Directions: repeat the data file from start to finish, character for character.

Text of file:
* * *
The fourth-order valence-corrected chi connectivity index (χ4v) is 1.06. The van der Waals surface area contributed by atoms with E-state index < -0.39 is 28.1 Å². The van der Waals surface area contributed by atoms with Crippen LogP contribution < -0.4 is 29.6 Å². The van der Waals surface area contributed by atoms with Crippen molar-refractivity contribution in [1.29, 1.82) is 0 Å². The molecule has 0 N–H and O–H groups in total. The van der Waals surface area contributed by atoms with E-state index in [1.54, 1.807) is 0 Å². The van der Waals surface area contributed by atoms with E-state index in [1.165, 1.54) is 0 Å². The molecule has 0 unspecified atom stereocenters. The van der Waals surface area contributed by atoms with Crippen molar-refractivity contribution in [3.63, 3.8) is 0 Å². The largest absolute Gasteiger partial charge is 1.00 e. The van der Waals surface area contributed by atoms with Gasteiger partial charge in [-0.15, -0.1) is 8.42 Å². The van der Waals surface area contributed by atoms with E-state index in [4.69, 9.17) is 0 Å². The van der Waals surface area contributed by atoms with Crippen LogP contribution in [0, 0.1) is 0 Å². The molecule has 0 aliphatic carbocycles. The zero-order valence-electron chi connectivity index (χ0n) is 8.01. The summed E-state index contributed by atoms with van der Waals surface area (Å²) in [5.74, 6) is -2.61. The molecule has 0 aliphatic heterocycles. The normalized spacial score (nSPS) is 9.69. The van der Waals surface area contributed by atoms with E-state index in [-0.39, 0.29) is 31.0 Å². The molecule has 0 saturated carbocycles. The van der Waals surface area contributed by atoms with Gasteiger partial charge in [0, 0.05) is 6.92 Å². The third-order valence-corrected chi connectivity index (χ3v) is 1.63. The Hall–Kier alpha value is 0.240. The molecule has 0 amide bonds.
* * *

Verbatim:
The fourth-order valence-corrected chi connectivity index (χ4v) is 1.06. The van der Waals surface area contributed by atoms with E-state index < -0.39 is 28.1 Å². The van der Waals surface area contributed by atoms with Crippen LogP contribution < -0.4 is 29.6 Å². The van der Waals surface area contributed by atoms with Crippen molar-refractivity contribution in [1.29, 1.82) is 0 Å². The molecule has 0 N–H and O–H groups in total. The van der Waals surface area contributed by atoms with E-state index in [1.54, 1.807) is 0 Å². The van der Waals surface area contributed by atoms with E-state index in [1.165, 1.54) is 0 Å². The molecule has 0 unspecified atom stereocenters. The van der Waals surface area contributed by atoms with Crippen molar-refractivity contribution in [3.63, 3.8) is 0 Å². The largest absolute Gasteiger partial charge is 1.00 e. The van der Waals surface area contributed by atoms with Gasteiger partial charge in [-0.15, -0.1) is 8.42 Å². The van der Waals surface area contributed by atoms with E-state index in [4.69, 9.17) is 0 Å². The van der Waals surface area contributed by atoms with Crippen LogP contribution in [0, 0.1) is 0 Å². The molecule has 0 aliphatic carbocycles. The zero-order valence-electron chi connectivity index (χ0n) is 8.01. The summed E-state index contributed by atoms with van der Waals surface area (Å²) in [5.74, 6) is -2.61. The molecule has 0 aliphatic heterocycles. The normalized spacial score (nSPS) is 9.69. The van der Waals surface area contributed by atoms with E-state index in [-0.39, 0.29) is 31.0 Å². The molecule has 0 saturated carbocycles. The van der Waals surface area contributed by atoms with Gasteiger partial charge in [0, 0.05) is 6.92 Å². The third-order valence-corrected chi connectivity index (χ3v) is 1.63. The Hall–Kier alpha value is 0.240. The molecule has 0 amide bonds.